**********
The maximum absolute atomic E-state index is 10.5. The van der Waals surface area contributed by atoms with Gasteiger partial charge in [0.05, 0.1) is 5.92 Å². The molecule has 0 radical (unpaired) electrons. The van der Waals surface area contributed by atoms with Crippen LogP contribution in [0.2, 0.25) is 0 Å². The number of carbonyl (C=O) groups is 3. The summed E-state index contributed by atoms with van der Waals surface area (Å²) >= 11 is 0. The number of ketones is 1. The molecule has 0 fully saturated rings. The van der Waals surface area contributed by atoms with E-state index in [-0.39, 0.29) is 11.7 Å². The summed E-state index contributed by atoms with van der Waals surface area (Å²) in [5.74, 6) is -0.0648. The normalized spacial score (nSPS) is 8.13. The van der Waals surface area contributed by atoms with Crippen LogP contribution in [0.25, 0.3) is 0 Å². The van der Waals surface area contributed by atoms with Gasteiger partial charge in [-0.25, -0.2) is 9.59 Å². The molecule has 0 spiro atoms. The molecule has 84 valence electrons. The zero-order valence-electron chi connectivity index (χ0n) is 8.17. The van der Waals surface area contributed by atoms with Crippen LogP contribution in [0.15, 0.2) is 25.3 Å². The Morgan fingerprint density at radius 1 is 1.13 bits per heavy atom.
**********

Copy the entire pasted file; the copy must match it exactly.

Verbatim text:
The maximum absolute atomic E-state index is 10.5. The van der Waals surface area contributed by atoms with Gasteiger partial charge in [0.05, 0.1) is 5.92 Å². The molecule has 0 radical (unpaired) electrons. The van der Waals surface area contributed by atoms with Crippen LogP contribution in [0.2, 0.25) is 0 Å². The number of carbonyl (C=O) groups is 3. The summed E-state index contributed by atoms with van der Waals surface area (Å²) >= 11 is 0. The number of ketones is 1. The molecule has 0 fully saturated rings. The van der Waals surface area contributed by atoms with E-state index in [-0.39, 0.29) is 11.7 Å². The summed E-state index contributed by atoms with van der Waals surface area (Å²) in [5.74, 6) is -0.0648. The normalized spacial score (nSPS) is 8.13. The van der Waals surface area contributed by atoms with Crippen LogP contribution in [0.25, 0.3) is 0 Å². The van der Waals surface area contributed by atoms with Gasteiger partial charge in [-0.25, -0.2) is 9.59 Å². The molecule has 0 spiro atoms. The molecule has 84 valence electrons. The zero-order valence-electron chi connectivity index (χ0n) is 8.17. The van der Waals surface area contributed by atoms with Crippen LogP contribution in [0.15, 0.2) is 25.3 Å². The Morgan fingerprint density at radius 1 is 1.13 bits per heavy atom.